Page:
Her back faces the ceiling, unarmoured yet somehow impenetrable. The bones in her spine stand distinct from the rest of her, as if to say, “We’re here, and far tougher than we look.” She sleeps cheek to pillow, hips to protruding bedsprings. Watching her I can feel the swollen springs against my own skin. It doesn’t bother her much, she says—she’d rather feel the suggestion of those metal coils than the empty air against her goose-pimpled night time skin.
Taking her elbow to the hollow beneath her ribcage, she pushes it in to settle herself, a reminder that her body is still soft and vulnerable. She presses on her gut, feeling comfort in its compression. Her flesh becomes one with the bed sheets, and once she has closed her eyes nothing can come between them.
A few times during the night she’ll release her arm from beneath her torso and grasp at the air. Quickly and repetitively she forces blood through her veins and into her fingers, but it always retreats soon after. She never rolls over in her sleep—she once told me her stomach is something she cannot bear to bare.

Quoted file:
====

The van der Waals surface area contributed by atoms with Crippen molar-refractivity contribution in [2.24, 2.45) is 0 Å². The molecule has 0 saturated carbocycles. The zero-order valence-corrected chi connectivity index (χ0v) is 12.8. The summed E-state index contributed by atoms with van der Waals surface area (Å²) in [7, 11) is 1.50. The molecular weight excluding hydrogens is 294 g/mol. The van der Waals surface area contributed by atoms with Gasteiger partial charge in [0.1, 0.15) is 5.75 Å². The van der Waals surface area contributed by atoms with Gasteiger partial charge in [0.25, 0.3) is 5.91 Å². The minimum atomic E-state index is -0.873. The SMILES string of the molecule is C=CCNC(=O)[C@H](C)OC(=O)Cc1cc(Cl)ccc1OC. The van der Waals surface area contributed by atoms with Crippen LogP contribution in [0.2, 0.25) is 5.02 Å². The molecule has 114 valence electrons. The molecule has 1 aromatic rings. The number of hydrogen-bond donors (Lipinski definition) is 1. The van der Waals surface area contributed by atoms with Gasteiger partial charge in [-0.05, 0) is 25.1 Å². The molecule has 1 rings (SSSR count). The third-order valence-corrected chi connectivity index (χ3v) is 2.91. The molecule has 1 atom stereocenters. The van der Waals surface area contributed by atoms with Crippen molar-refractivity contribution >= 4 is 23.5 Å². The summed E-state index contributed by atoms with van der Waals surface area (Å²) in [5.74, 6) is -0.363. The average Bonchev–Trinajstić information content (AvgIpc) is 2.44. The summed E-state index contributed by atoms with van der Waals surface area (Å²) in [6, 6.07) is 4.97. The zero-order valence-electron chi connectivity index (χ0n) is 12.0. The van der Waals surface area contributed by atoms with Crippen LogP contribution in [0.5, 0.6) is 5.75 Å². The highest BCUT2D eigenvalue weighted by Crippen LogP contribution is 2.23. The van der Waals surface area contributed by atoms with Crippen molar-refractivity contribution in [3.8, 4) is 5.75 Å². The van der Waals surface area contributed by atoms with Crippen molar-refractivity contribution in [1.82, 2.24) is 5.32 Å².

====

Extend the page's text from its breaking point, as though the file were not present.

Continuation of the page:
Childhood forbade me to sleep with my toes dangling over the edge of the bed. Eventually, the feet-eating creatures that lurked below stopped me from sleeping at all. Her monsters are organ eaters. They can tear her body from belly button to collarbone, devouring her pink, limp innards. So she hides with her face in the pillow.
Outside a car alarm goes off, but I hardly notice. Her resting breath is louder to me than any other noise. She murmurs, but I can’t make out what she says, her words muffled by unconsciousness and goose-down. She resumes her rest.
Finally my eyelids begin to sink, begin to heal the red rawness that has plagued them these past few days. I wonder what her words meant, or if they meant anything at all. But it’s not time for these thoughts now.
I’ll have to ask her about them in the morning.